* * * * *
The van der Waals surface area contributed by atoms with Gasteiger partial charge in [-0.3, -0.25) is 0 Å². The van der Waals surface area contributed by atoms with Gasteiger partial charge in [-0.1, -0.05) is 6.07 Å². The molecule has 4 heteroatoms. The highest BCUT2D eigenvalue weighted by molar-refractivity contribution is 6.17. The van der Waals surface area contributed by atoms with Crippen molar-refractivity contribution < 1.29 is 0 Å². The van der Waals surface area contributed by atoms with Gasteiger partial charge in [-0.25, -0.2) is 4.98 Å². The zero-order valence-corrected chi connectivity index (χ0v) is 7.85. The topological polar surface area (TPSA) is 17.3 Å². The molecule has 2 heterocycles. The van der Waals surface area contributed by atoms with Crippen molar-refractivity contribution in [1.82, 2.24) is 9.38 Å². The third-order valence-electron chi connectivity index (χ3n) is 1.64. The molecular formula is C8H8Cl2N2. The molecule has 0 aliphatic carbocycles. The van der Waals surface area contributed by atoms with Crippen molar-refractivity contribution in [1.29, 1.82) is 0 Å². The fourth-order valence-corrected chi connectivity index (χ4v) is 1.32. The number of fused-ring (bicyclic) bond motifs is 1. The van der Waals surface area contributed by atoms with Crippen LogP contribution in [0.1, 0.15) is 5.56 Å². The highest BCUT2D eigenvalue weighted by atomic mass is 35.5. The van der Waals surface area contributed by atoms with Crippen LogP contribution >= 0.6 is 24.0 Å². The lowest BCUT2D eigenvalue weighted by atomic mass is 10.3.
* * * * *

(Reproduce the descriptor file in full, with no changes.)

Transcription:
The van der Waals surface area contributed by atoms with Gasteiger partial charge in [-0.3, -0.25) is 0 Å². The van der Waals surface area contributed by atoms with Gasteiger partial charge in [-0.1, -0.05) is 6.07 Å². The molecule has 4 heteroatoms. The highest BCUT2D eigenvalue weighted by molar-refractivity contribution is 6.17. The van der Waals surface area contributed by atoms with Crippen molar-refractivity contribution < 1.29 is 0 Å². The van der Waals surface area contributed by atoms with Gasteiger partial charge in [-0.25, -0.2) is 4.98 Å². The zero-order valence-corrected chi connectivity index (χ0v) is 7.85. The topological polar surface area (TPSA) is 17.3 Å². The molecule has 2 heterocycles. The van der Waals surface area contributed by atoms with Crippen molar-refractivity contribution in [1.82, 2.24) is 9.38 Å². The third-order valence-electron chi connectivity index (χ3n) is 1.64. The molecular formula is C8H8Cl2N2. The molecule has 0 aliphatic carbocycles. The van der Waals surface area contributed by atoms with Crippen molar-refractivity contribution in [1.29, 1.82) is 0 Å². The fourth-order valence-corrected chi connectivity index (χ4v) is 1.32. The number of fused-ring (bicyclic) bond motifs is 1. The van der Waals surface area contributed by atoms with Crippen LogP contribution in [0.1, 0.15) is 5.56 Å². The highest BCUT2D eigenvalue weighted by atomic mass is 35.5. The van der Waals surface area contributed by atoms with Crippen LogP contribution >= 0.6 is 24.0 Å². The lowest BCUT2D eigenvalue weighted by atomic mass is 10.3.